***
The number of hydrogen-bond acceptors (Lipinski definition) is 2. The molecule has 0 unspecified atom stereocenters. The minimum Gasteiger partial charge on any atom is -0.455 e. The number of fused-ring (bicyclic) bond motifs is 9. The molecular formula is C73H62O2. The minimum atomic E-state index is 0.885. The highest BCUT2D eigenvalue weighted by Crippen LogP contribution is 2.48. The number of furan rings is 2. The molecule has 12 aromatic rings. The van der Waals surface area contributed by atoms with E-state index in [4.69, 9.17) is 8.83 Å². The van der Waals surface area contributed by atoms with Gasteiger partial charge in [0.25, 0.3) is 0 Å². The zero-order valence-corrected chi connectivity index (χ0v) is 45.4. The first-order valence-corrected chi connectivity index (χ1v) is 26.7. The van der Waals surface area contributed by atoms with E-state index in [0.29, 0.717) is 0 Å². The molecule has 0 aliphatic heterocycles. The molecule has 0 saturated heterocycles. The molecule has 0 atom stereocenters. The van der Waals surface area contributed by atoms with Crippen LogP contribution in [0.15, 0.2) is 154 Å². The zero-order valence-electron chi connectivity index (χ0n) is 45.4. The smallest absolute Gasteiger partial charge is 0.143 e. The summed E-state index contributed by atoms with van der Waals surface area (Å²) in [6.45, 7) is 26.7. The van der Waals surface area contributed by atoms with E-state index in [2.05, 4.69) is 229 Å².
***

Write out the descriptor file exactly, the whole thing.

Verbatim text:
The number of hydrogen-bond acceptors (Lipinski definition) is 2. The molecule has 0 unspecified atom stereocenters. The minimum Gasteiger partial charge on any atom is -0.455 e. The number of fused-ring (bicyclic) bond motifs is 9. The molecular formula is C73H62O2. The minimum atomic E-state index is 0.885. The highest BCUT2D eigenvalue weighted by Crippen LogP contribution is 2.48. The number of furan rings is 2. The molecule has 12 aromatic rings. The van der Waals surface area contributed by atoms with E-state index in [4.69, 9.17) is 8.83 Å². The van der Waals surface area contributed by atoms with Gasteiger partial charge in [0.25, 0.3) is 0 Å². The zero-order valence-corrected chi connectivity index (χ0v) is 45.4. The first-order valence-corrected chi connectivity index (χ1v) is 26.7. The van der Waals surface area contributed by atoms with E-state index in [0.29, 0.717) is 0 Å². The molecule has 0 aliphatic heterocycles. The molecule has 0 saturated heterocycles. The molecule has 0 atom stereocenters. The van der Waals surface area contributed by atoms with Crippen LogP contribution in [0.15, 0.2) is 154 Å². The zero-order valence-electron chi connectivity index (χ0n) is 45.4. The smallest absolute Gasteiger partial charge is 0.143 e. The summed E-state index contributed by atoms with van der Waals surface area (Å²) in [6.45, 7) is 26.7. The van der Waals surface area contributed by atoms with E-state index in [2.05, 4.69) is 229 Å².